Biber & Biber - Sonatas for trumpets, strings
and continuo Carl Heinrich von BIBER (1681-1749)
Sonata for 4 trumpets, strings, timpani and bc [05:11] Heinrich Ignaz Franz von BIBER (1644-1704)
Sonata IV a 5 for trumpet. strings and bc in C (C 117) [04:33]
Sonata representativa for violin and bc in A (C 146)* [11:42] Carl Heinrich von BIBER
Sonata Paschalis for 4 trumpets, strings and bc [04:08]
Sonata for trumpet, strings and bc in C [07:12]
Sonata for trumpet, strings and bc in D [06:30]
Sonata for trumpet, strings and bc in C [05:30] Heinrich Ignaz Franz von BIBER
Partia V for two violins and bc in g minor (C 66) [11:03]
Sonata VII a 5 for two trumpets, 2 violins and bc (C 120) [06:34]
Carl Heinrich von BIBER
Sonata for 4 trumpets, strings, timpani and bc [06:10]
Gabriele Cassone (natural trumpet), Roberto Falcone (violin) (*)
Ensemble 'Pian & Forte'/Antonio Frigé
rec. 19-20 November 1998, Genova, Italy DDD
DYNAMIC DM8001 [68:47]
Heinrich Ignaz Franz von Biber is one of the most important
representatives of the German violin school which developed
in the second half of the 17th century. In his various jobs
in Bohemia and Austria he wrote a large number of pieces for
violin solo as well as music for string ensemble. He also composed
music with parts for one or two trumpets. The two sonatas on
this disc are from a collection which was printed in 1676 under
the title Sonatae tam aris quam aulis servientes (Sonatas
as much for the altar as for the table). It is not quite clear
when exactly these sonatas were written and where they were
to be performed. From 1668 to 1670 Biber was at the service
of the bishop of Olmütz, Karl Leichtenstein-Castelcorno, and
in the musical archives of his chapel some of the sonatas have
been preserved in manuscript. The famous Bohemian trumpeter
Pavel Vejvanovský was also at the service of the bishop, and
Biber could well have been inspired by his great skills, as
the trumpet parts are technically demanding. It is also possible
that he wrote these sonatas when he was already in the service
of the Archbishop of Salzburg, Maximilian Gandolph von Khuenburg,
to whom they are dedicated.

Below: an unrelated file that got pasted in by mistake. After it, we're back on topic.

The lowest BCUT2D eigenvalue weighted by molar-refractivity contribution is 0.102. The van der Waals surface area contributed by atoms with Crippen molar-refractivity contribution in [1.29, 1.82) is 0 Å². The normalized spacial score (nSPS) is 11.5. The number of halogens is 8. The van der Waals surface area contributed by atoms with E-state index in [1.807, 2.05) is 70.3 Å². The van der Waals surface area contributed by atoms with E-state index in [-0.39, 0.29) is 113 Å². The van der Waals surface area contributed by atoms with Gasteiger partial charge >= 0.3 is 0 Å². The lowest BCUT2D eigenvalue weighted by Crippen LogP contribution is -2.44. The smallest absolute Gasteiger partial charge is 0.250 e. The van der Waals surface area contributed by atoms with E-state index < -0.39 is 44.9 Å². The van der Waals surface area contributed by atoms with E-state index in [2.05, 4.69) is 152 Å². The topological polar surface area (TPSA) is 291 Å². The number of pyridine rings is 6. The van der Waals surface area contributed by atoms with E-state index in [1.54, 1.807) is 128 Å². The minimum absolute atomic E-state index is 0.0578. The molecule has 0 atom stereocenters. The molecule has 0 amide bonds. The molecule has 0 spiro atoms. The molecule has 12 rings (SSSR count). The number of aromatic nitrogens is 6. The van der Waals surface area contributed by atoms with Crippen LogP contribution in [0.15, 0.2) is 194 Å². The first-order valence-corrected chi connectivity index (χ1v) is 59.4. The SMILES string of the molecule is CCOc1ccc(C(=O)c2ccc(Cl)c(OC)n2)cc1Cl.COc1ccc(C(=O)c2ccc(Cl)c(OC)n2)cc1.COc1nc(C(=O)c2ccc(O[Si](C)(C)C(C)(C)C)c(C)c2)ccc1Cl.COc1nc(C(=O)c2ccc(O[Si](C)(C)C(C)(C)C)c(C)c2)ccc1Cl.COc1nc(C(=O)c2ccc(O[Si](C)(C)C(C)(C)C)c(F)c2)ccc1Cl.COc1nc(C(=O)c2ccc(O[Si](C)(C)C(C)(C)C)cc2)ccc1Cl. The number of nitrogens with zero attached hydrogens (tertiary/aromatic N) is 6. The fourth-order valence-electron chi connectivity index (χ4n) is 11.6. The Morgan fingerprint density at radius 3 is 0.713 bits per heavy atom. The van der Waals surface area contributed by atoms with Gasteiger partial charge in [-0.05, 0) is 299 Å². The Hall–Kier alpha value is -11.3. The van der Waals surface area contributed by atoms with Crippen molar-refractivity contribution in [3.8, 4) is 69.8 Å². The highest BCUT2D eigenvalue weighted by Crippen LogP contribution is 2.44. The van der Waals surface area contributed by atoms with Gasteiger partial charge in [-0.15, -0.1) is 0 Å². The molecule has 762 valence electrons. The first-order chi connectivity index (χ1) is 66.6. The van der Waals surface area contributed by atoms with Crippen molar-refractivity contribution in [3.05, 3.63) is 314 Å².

Biber had 11 children, of whom only four survived childhood:
two sons and two daughters, who were all skilled musicians.
Carl Heinrich was already taking part in the performance of
two of his father's schooldramas at the age of 11. In 1704 he
travelled to Rome, apparently to extend his skills in violin
playing. Like his father he worked at the court in Salzburg.
In 1714 he became vice-Kapellmeister and in 1743 Kapellmeister.
He composed exclusively for the church, and his 31 sonatas were
indeed written for ecclesiastical use. The Sonata Paschalis
is one of the sonatas which bears witness to that. It begins
with a grave for strings alone, and is followed by a
festive presto. Here as well as in the two other sonatas
with four trumpet parts one of the trumpets gets a solo role,
whereas the other trumpets and the timpani only play in tutti
episodes. The three sonatas for one trumpet - called sonata
ŕ clarino solo - are all in three movements, fast-slow-fast.
Unlike his father Carl Heinrich wasn't a composer of high reputation.
That said, these sonatas are nice works, and will certainly
have met the requirements of instrumental music for the liturgy.
We return to Heinrich Ignaz Franz. Two of his pieces for strings
alone are also included. Today these are available in various
recordings, but that probably wasn't the case at the time this
disc was first released. The Sonata representativa is
an early specimen of a piece in which the violin imitates animals,
like the nightingale, the hen and the cat. This was the kind
of stuff representatives of the German violin school were very
fond of. Here Biber follows in the footsteps of Carlo Farina
(c1604-1639), the Italian violin virtuoso who for a number of
years worked in Dresden and greatly inspired German violinists.
He also imitated various animals in his famous Capriccio
This piece as well as the Partia V (from Harmonia
ariosa-artificiosa) are available in a number of recordings.
In some of these they are definitely performed better than on
this disc. The addition of percussion in the Sonata representativa
doesn't make things any better - on the contrary. On the whole
I am not that impressed by the string playing of the Ensemble
'Pian e Forte'. Technically it is alright, but the interpretation
is rather bland and not very engaging. The playing of Gabriele
Cassone is this disc's main attraction, and the reason to recommend
it. One may be surprised by the technical perfection of Cassone's
playing, in particular in regard to intonation. After all, the
natural trumpet has the reputation of being very hard to play
in tune. But it should be noted that, although this is not mentioned
in the booklet, Cassone - like most modern players of the natural
trumpet - uses an instrument which has fingerholes in order
to improve the intonation. Even with such 'unhistorical' additions
the natural trumpet is hard to play correctly, and therefore
Cassone's performances deserve particular praise.
The booklet contains liner-notes in English. These could have
been more informative. In particular about Carl Heinrich and
his sonatas we get very little. The track-list omits the keys
of any of the pieces, information about scoring is inaccurate,
and the first sonata should include a "clarinet".
The source of Partia V is not mentioned. The fact that
this disc is a reissue - probably at budget price - is no excuse
for a sloppy booklet.
Johan van Veen http://www.musica-dei-donum.org https://twitter.com/johanvanveen
from previous months Join the mailing list and receive a hyperlinked weekly update on the
discs reviewed. details We welcome feedback on our reviews. Please use the Bulletin
Please paste in the first line of your comments the URL of the review to
which you refer.